The effective recovery of threatened species is a mammoth undertaking and over recent years the Australian Government has made substantial investments in this work. Almost 700 nationally threatened species and ecological communities now have recovery plans in place or in preparation though much still needs to be done. The endeavour to improve outcomes given the available resources continues, with the Department revising the approach to recovery plans to increase the emphasis on developing concise plans that are better targeted and that focus on key threats and priority actions that will make the greatest contribution to recovery of the species.
During 2003-04, a total of 23 recovery plans were made or adopted covering 27 terrestrial species listed. In addition, the Threatened Species Scientific Committee recommended a further 35 recovery plans, covering 47 listed species, for forwarding for the Minister's consideration. Species covered by the adopted recovery plans include the Norfolk Island Green Parrot, Coxen's Fig Parrot, Southern Corroboree Frog, Tallong Midge Orchid and Woolcock's Spider Orchid.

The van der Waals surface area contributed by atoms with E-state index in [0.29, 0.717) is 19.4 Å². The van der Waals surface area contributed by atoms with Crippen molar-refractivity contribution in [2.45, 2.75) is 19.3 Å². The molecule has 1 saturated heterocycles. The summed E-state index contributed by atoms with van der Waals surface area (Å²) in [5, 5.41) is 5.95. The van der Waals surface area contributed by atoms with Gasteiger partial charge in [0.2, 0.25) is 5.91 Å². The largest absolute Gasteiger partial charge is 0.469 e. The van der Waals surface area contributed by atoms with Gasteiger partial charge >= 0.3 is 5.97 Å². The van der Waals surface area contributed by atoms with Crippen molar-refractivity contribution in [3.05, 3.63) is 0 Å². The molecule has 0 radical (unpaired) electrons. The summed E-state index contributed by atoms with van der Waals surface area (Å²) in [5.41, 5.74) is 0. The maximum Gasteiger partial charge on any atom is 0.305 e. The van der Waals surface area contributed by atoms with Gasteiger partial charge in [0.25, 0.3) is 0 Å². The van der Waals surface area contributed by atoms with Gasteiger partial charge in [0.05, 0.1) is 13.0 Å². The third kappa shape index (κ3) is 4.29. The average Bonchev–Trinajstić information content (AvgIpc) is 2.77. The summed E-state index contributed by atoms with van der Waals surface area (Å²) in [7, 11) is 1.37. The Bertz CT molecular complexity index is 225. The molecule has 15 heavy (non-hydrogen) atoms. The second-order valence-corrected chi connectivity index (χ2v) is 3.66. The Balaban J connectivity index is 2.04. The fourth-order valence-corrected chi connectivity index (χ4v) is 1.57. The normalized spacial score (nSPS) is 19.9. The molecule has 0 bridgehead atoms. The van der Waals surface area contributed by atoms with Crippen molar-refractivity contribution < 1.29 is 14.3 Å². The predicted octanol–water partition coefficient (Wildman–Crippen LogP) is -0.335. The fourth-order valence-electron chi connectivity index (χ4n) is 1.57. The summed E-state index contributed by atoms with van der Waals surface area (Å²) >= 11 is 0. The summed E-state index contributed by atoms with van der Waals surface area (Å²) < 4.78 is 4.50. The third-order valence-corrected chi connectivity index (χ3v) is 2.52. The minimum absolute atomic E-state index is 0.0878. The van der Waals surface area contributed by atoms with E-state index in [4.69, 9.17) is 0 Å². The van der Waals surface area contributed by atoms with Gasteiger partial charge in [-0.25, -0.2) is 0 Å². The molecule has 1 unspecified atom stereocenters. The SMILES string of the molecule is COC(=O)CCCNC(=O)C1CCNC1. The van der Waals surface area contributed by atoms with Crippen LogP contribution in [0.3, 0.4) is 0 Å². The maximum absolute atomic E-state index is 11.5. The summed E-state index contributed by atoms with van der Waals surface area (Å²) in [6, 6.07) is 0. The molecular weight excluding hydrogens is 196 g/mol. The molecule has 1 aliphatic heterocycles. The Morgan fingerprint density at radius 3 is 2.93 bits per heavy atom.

Recovery plans will continue to be implemented during 2004-05. Plans in place for marine threatened species include the Great White Shark and Grey Nurse Shark Recovery Plans and the National Marine Turtle Recovery Plan. Recovery plans for Sub-Antarctic Fur Seals and Southern Elephant Seals, and the Whale Shark are likely to be made in early 2004-05. The key recovery action identified for the seal species is regular monitoring of populations to determine rates of population change and to identify emerging or actual impacts so that, where appropriate, management responses can be facilitated. In the case of the Whale Shark, as the threats impacting on its recovery are largely occurring outside Australian waters, the priority approach likely to be included in the recovery plan is to work with other range states to develop a regional arrangement to protect the world's largest fish.